I may have forgotten (o.k. avoided) this all-American side dish in the last several years, but I can honestly say that now, my family will never have a holiday without it!

Other sides dishes you might enjoy for Thanksgiving



11/16/2011

Shrimp Bisque

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As a child and young adult, I can't tell you how many times I attended a Garden Club luncheon with my grandmother only to see something similar to the picture above placed in front of me.  Shrimp Bisque has that great quality of being classy enough for a meal in that type of setting, but not so snooty as to be too good for your favorite soup list to make at home.  A batch of this for lunch after a brisk autumn walk in the woods is a warm welcome home indeed.  The multiple levels of flavor make themselves apparent with each spoonful.  Trust me, if you even kind of like shrimp, you will be going for another half bowl after the first has been slurpped spooned and savored.  Add a dash or five of cayenne pepper to really make it sing.

This shrimp bisque will make for a tasty departure from the regular holiday eats I have shared.  A nice bowl of soup can break up the meat/sides/roll assembly line.  Having said that, it might also fit quite nicely on a holiday menu as a first course.  

11/15/2011

Apple Cider Cream Pie

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I know-- another sugary treat, but I wanted to share this one before turkey day in case anyone is looking for something new to place on the dessert table.  I recently made this pie for a Sunday dinner and it was definitely a crowd pleaser.  What I like most about this pie is that it is not overly sweet or filling, making it a perfect ending to a Thanksgiving day feast.

This recipe if from the current November issue of Food & Wine.  I didn't change it much, but I did use my favorite pie crust and substituted apple cider for water.  I also used a bit of brown sugar in lieu of granulated sugar and put some vanilla in the whipped cream topping.  Garnished with a few dried apple slices and a sprinkling of cinnamon sugar, this is a seasonal pie that delivers the flavor while staying a bit on the lighter side.  I will certainly be making this again and again.

Other desserts that you might enjoy for Thanksgiving
























































11/13/2011

Sunday Dinner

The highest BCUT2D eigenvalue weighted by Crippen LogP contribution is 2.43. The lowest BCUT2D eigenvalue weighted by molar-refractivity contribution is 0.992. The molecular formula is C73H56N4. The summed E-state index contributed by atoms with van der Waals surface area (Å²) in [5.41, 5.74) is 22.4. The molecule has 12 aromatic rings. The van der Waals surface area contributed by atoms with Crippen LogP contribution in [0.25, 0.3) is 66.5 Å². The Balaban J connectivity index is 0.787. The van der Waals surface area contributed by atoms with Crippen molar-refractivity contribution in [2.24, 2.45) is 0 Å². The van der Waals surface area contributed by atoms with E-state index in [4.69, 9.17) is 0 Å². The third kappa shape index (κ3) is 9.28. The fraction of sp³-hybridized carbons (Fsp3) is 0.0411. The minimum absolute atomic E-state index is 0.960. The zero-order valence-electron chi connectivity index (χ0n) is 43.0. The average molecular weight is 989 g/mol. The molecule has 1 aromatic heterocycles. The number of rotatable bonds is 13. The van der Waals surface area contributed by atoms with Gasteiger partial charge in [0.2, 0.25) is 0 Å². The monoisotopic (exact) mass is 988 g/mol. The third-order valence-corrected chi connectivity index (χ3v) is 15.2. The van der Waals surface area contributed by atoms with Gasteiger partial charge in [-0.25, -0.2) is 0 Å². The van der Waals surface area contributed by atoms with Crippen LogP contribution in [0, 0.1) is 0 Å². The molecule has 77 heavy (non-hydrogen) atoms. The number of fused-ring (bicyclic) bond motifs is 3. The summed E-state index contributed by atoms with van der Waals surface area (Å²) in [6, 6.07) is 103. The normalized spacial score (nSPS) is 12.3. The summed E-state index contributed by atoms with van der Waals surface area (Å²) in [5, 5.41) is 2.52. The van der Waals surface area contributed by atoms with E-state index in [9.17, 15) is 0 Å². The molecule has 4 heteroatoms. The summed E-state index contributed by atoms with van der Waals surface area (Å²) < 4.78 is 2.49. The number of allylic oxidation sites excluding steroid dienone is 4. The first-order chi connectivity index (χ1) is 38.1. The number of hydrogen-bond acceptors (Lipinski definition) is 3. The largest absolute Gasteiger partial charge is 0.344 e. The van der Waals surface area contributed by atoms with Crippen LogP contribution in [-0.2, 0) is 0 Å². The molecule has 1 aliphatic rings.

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French Bread

White Wine Poached Pears with Créme Fraîche 
Gingersnaps


I am writing this post as we travel the roads of Northern Illinois this Sunday from a nice weekend getaway.  Since we we be arriving home later in the day, I needed a Sunday dinner where several components could be made in advance to help me when we get home.  I caramelized the onions for the appetizer ahead of time.  The chicken and vegetables for the main event are prepped and ready to go.  For dessert, I poached the pears before leaving.  Since I wanted a little crunch along with the pears and créme, I have a batch of gingersnaps stored in the cookie jar ready to be enjoyed and shared with you today.

This is a true gingersnap cookie.  To the original recipe, I added clove for a little more spice and freshly ground black pepper for a little heat.  I also substituted a bit of brown sugar for the white sugar for a slightly deeper flavor.  One of the best tips I can give for a good flavor is to use spices that are fresh.  Some recipes call for crystallized ginger, but I save that for other ginger cookies that are softer.   While they are great to eat as a simple cookie, they are also useful for desserts that call for gingersnaps in the crust or crumble.

Sunday Dinner one year ago

11/11/2011

Browned Butter Pecan Tart

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If you told me years ago that I was going to one day make this tart, enjoy as much as I did, and then share the recipe with others, I would have laughed really hard. This tart (originally a pie) has been on my family's Thanksgiving dessert table for over 25 years and I have never touched it (o.k I tried a bite a few years ago, but-- no thanks at the time). I didn't care for nuts growing up, so this dessert was never for me.  It smelled good when Mom was making it, but I just couldn't enjoy a slice. Fortunately, in recent years my taste buds have changed their mind about nuts and I enjoy them many ways, but still never pecans in the pie.


Not wanting to give up on a dessert loved by my family, I decided to give it another try with a few minor changes. I knew immediately that I wanted it in tart form.  If you are a reader or if you just check out my recipe page under Desserts, you will know that I have an affinity for baking (and eating) sweet tarts. I feel that the crust to filling ratio is better. Don't get me wrong, I love a good pie with its flaky crust where you can finish the fluted edge like a cookie, but a tart is my first choice. The original recipe already called for browned butter (kudos to the recipe creator), so no changes in that department. I did, however, swap out a bit of the sugar for brown sugar for a deeper sugar flavor.  It puffs as it bakes then collapses slightly as it cools. The filling separates into a gooey custard-like base with a thin, nutty, almost meringue-like top.  But, how did it taste to me?


On the first bite, I was in love along with the rest of my family. Taste and texture-- it was all there and more! I said to my husband on Sunday night, "This is one of my top 10 favorite tarts" and I have a lot of tart recipes. So, whether you are a pecan pie lover or not, I urge you to try this tart.  Of course, don't forget the scoop of ice cream:)

*Typo Correction-- I used a 10-inch tart pan with this recipe, not a 9 1/2-inch.  Recipe has been corrected.